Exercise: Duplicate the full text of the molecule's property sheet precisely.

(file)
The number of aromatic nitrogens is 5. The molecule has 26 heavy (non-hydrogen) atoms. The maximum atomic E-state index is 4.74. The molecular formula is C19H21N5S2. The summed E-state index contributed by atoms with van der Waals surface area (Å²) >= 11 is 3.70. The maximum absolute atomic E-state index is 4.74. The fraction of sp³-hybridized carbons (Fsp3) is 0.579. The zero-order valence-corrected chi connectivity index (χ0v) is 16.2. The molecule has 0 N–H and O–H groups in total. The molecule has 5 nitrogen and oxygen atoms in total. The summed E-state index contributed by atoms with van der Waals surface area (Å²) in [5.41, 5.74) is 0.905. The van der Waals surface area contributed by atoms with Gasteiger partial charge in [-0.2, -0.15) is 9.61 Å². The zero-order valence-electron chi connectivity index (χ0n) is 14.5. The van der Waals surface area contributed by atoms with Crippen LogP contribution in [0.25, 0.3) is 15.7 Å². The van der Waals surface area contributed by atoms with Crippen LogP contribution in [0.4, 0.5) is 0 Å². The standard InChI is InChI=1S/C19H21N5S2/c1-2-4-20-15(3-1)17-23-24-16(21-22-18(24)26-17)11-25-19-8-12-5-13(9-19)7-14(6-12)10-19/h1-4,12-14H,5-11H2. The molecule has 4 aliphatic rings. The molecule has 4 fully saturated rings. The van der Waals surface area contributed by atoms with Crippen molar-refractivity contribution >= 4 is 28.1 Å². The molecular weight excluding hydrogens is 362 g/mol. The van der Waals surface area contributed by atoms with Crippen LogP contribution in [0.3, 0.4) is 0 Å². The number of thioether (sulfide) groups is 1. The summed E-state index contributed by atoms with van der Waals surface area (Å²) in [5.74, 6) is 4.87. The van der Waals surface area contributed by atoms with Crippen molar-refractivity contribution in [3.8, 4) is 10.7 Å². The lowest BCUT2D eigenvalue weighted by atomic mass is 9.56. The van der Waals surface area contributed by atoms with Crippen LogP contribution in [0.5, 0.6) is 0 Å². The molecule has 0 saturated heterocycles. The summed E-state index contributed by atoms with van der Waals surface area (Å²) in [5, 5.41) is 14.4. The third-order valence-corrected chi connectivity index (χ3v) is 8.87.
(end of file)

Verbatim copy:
The number of aromatic nitrogens is 5. The molecule has 26 heavy (non-hydrogen) atoms. The maximum atomic E-state index is 4.74. The molecular formula is C19H21N5S2. The summed E-state index contributed by atoms with van der Waals surface area (Å²) >= 11 is 3.70. The maximum absolute atomic E-state index is 4.74. The fraction of sp³-hybridized carbons (Fsp3) is 0.579. The zero-order valence-corrected chi connectivity index (χ0v) is 16.2. The molecule has 0 N–H and O–H groups in total. The molecule has 5 nitrogen and oxygen atoms in total. The summed E-state index contributed by atoms with van der Waals surface area (Å²) in [5.41, 5.74) is 0.905. The van der Waals surface area contributed by atoms with Gasteiger partial charge in [-0.2, -0.15) is 9.61 Å². The zero-order valence-electron chi connectivity index (χ0n) is 14.5. The van der Waals surface area contributed by atoms with Crippen LogP contribution in [0.25, 0.3) is 15.7 Å². The van der Waals surface area contributed by atoms with Crippen LogP contribution in [0.4, 0.5) is 0 Å². The standard InChI is InChI=1S/C19H21N5S2/c1-2-4-20-15(3-1)17-23-24-16(21-22-18(24)26-17)11-25-19-8-12-5-13(9-19)7-14(6-12)10-19/h1-4,12-14H,5-11H2. The molecule has 4 aliphatic rings. The molecule has 4 fully saturated rings. The van der Waals surface area contributed by atoms with Crippen molar-refractivity contribution >= 4 is 28.1 Å². The molecular weight excluding hydrogens is 362 g/mol. The van der Waals surface area contributed by atoms with Crippen LogP contribution in [0.3, 0.4) is 0 Å². The number of thioether (sulfide) groups is 1. The summed E-state index contributed by atoms with van der Waals surface area (Å²) in [5.74, 6) is 4.87. The van der Waals surface area contributed by atoms with Crippen molar-refractivity contribution in [3.8, 4) is 10.7 Å². The lowest BCUT2D eigenvalue weighted by atomic mass is 9.56. The van der Waals surface area contributed by atoms with Crippen LogP contribution in [0.5, 0.6) is 0 Å². The molecule has 0 saturated heterocycles. The summed E-state index contributed by atoms with van der Waals surface area (Å²) in [5, 5.41) is 14.4. The third-order valence-corrected chi connectivity index (χ3v) is 8.87.